Harm Stevens, Gepeperd verleden. Indonesie en Nederland sinds 1600.
Tristan Mostert and Jan van Campen, Zijden draad China en Nederland sinds 1600. Nijmegen: Vantilt, 2015, 248 pp. ISBN 9789460042294. Price: EUR 24.50 (hardback).
The History Department of the Rijksmuseum in Amsterdam has embarked on an ambitious eight-volume project in which it describes and analyzes its relationship, since colonial times, with eight countries in South America, Africa, and Asia. The first volume on Ghana is now followed by the volumes on Indonesia and China. The books are not catalogues, but contain accounts of the fate of selected artefacts in the collection of the Rijksmuseum. In the Indonesia volume seven chapters show how a one-dimensional colonial view has changed to become a balanced recognition of the interaction between the Netherlands and Indonesia. In an imaginary trip through time and place these shifting perspectives are shown, discussed, and explained. The artefacts selected cover a wide range. A colonial painting of the Banda Islands introduces the 1621 voc massacre. The Pieneman painting of the surrender of Diponegoro (1825) is followed through the years. Unfortunately the painting of Raden Saleh of the same event is not discussed, although mentioned as a counterpart in the foreword by Ayu Utami. The gallery of 67 portraits of governor generals, once a Batavia symbol of Dutch rule, ended ingloriously in 1949 in shipment to Rijksmuseum storage. Portraits of the queens Wilhelmina and Juliana in a 1960 raid on the Dutch diplomatic representation in Jakarta were heavily damaged and are as such revealing historical documents. The provenance of a flag and a shield, possibly from the Indonesian opponents in the nineteenth-century Aceh War, are examined. The model of an imposing iron lighthouse serves to illustrate the role of technology in the colonial world. The official robes of Dutch and Indonesian officials, prescribed in detailed rules, served to maintain a static colonial order. All these case studies also make present a formerly hidden content, which is new and surprising. Harm Stevens, a curator with the Rijksmuseum History Department, admirably enlightens these histories of the Museum artefacts, in a well-researched volume. As is to be expected, about half of the book is adorned with full color illustrations.
The same high standards are upheld in the China volume, for which a curator Jan van Campen and a former junior curator Tristan Mostert are responsible. Their approach is different from Harm Stevens'--not selected case studies but a more conventional and chronological account of the relations between China and the Netherlands since 1600, continuously coupled to artefacts as kept by the Rijksmuseum and other collections. These reflect the changing interest, often even fascination, with China. In this respect, of course, financial considerations were preponderant. Trade with China looked to be a profitable enterprise as was clear to the Dutch from the successful commercial endeavors of Spain and Portugal. The voc was keen to break their monopoly and soon extended its activities, in the well-known mixture of military force and trade prospects, to gain a foothold on the Chinese shore. It was not a success: the Portuguese could not be ousted, and the official Chinese interest in a voc contact was only slight. The voc was successful in building a stronghold on the island of Formosa, which slowly became the capital of a territorial voc colony that lasted till 1662. After the voc was ousted it gave up its territorial ambitions, and contented itself with the promotion of the junk trade, with Batavia as its staple market. In this way the highly praised silk ware, porcelain, lacquer goods, and tea were brought into the European market. Chinese porcelain was very popular and became a common part of the Dutch household--and were even made according to Dutch orders by Chinese craftsmen. Luxury products were made for collectors and these became part of the 'chinoiserie' trend, popular among the rich, especially in the nineteenth century. As for trade Dutch firms kept offices and warehouses in Canton, including the voc even after its demise. In the meantime many Chinese had settled in the Indies, especially in Batavia, and were essential in keeping its economy running. The relations between Dutch and Chinese were endurable, except for the stain of a bloody massacre in Batavia in 1740. Real knowledge about China, its language, and culture only was gained in the nineteenth century, with the first scholarly sinology studies, to replace the unspecified awe and stereotypes for the beauty and opulence of China's culture. The Netherlands were involved, but only for a small part, in the opening-up of China and were represented in the extraterritorial treaty ports. Private collectors visited China and bought antiquities. In 1918 they organized in the Vereniging van Vrienden der Aziatische Kunst, from which quite a few members enriched the present Rijksmuseum collection by their donations. The book closes with the travels of filmmakers Joris Ivens and John Fernhout during the Civil War of the 1930s, making rare recordings of a country in deep turmoil. It is all well-done by the authors, and beautifully illustrated.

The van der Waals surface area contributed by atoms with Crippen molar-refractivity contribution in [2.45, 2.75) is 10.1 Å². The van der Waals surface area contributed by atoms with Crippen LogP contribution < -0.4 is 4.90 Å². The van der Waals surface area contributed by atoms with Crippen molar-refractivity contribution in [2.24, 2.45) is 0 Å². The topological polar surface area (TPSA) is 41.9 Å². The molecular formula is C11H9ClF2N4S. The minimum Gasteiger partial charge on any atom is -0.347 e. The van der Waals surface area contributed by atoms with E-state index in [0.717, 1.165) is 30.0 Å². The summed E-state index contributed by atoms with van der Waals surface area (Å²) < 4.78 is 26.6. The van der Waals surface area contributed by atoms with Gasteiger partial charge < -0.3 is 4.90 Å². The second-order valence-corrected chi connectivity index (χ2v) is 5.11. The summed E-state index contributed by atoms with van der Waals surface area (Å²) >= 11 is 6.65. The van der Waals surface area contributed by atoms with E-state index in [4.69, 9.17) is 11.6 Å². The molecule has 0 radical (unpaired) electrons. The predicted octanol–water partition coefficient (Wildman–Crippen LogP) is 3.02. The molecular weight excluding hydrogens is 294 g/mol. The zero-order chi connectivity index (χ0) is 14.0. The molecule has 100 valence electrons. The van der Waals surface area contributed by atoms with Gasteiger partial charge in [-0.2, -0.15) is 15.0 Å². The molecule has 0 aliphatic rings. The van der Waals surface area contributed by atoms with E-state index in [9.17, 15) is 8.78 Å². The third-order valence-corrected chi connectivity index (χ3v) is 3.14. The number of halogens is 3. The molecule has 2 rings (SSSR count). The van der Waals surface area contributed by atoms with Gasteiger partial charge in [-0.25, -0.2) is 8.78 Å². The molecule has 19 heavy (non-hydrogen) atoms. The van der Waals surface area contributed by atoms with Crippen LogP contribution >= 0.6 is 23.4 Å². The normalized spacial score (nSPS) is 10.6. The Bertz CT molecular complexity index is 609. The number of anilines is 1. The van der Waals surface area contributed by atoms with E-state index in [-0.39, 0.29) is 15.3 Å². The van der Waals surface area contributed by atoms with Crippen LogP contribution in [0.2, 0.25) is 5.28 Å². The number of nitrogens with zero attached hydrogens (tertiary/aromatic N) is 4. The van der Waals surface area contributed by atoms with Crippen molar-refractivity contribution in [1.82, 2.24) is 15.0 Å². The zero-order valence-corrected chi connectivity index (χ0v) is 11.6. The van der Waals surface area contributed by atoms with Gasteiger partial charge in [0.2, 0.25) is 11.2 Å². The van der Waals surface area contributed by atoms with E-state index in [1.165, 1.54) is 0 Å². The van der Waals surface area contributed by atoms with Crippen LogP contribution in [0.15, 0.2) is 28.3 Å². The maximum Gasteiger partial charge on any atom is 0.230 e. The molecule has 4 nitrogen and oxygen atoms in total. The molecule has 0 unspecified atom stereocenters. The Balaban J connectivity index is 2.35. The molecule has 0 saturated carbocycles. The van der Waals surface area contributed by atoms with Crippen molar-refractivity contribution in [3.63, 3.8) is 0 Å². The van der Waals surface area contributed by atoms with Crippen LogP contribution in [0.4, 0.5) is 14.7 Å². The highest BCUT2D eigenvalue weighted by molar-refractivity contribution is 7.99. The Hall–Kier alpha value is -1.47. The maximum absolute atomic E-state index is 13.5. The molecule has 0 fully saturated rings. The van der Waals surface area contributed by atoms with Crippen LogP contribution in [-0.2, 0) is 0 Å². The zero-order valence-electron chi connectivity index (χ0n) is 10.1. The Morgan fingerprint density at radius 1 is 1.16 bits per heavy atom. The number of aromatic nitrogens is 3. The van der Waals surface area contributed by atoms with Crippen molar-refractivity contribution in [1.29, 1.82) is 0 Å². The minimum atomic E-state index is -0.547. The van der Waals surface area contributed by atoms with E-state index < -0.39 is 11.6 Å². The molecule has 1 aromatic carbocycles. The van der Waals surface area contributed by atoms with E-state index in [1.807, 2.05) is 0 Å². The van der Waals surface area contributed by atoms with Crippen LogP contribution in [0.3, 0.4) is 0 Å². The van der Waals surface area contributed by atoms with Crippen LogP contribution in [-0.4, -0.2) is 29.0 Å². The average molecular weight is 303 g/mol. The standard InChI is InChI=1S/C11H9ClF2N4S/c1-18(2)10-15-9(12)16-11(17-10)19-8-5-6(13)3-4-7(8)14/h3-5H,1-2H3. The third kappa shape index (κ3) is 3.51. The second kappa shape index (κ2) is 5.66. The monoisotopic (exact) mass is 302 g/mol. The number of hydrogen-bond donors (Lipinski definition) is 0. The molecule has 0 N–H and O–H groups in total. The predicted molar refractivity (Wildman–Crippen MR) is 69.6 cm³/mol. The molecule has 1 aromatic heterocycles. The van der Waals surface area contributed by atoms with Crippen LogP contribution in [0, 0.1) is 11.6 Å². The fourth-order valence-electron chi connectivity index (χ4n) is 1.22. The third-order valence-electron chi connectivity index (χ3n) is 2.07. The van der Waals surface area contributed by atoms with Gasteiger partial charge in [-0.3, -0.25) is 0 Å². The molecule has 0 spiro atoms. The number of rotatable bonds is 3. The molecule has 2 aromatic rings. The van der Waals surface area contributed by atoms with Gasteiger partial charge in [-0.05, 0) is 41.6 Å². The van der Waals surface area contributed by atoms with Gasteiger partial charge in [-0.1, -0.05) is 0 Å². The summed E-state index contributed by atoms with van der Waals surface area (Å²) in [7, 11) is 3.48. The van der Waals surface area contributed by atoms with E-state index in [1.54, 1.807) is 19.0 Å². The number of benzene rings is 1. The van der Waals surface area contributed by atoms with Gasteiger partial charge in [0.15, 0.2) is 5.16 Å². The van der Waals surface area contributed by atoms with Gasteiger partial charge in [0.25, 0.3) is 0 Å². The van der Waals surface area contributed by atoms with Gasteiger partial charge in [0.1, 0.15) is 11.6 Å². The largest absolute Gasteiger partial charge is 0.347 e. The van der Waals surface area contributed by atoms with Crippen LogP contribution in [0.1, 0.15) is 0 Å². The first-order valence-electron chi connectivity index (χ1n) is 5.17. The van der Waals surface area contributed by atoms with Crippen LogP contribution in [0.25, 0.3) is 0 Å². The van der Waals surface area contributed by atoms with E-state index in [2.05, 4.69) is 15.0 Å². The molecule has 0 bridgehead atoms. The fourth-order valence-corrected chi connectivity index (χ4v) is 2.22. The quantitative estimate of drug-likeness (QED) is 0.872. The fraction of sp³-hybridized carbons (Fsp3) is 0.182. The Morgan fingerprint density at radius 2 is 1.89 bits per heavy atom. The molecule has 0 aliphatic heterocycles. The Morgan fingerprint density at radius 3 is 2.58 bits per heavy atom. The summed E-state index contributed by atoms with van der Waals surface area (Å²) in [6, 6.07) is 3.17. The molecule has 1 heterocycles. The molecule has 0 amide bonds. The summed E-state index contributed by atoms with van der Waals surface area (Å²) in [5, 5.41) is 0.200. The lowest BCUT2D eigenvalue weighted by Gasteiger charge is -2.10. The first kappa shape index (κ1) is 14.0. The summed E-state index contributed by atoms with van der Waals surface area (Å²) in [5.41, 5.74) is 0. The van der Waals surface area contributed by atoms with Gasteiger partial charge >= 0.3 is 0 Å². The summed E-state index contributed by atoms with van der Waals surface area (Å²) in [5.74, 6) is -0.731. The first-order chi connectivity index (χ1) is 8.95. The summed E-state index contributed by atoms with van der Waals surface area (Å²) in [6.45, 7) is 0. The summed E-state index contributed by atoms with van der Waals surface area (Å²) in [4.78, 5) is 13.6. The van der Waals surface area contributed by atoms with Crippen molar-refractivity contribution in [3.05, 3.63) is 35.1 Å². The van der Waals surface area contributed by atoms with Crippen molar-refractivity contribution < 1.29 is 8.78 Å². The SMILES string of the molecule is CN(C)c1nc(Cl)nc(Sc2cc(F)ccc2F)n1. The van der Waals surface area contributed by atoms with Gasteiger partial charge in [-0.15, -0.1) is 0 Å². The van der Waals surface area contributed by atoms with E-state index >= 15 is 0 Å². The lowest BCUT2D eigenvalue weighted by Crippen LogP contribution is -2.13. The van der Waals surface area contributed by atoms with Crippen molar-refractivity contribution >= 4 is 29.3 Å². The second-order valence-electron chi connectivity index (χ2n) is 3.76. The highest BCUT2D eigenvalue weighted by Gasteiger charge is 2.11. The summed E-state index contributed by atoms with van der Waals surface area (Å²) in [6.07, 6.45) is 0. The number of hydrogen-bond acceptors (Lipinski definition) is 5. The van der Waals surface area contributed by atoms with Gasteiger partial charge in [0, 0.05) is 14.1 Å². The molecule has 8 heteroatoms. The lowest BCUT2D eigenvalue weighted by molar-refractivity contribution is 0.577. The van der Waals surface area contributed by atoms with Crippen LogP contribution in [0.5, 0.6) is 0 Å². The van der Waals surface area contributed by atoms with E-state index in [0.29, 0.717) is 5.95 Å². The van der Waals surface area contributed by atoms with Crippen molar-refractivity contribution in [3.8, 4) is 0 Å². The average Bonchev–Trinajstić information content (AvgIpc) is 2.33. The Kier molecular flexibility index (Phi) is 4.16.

Harry A. Poeze
KITLV/Royal Netherlands Institute of Southeast Asian and Caribbean Studies
|Printer friendly Cite/link Email Feedback|
|Author:||Poeze, Harry A.|
|Publication:||Journal of the Humanities and Social Sciences of Southeast Asia and Oceania|
|Article Type:||Book review|
|Date:||Jan 1, 2016|
|Previous Article:||Karina H. Corrigan, Jan van Campen, Femke Diercks with Janet C. Blyberg (eds), Asia in Amsterdam. The culture of luxury in the Golden Age.|
|Next Article:||Klaas Doornbos, Schipbreuk in Oman: De overlevingstocht van 30 drenkelingen van't VOC-schip Amstelveen door de woestijn van Zuid-Arabie, 1763:...|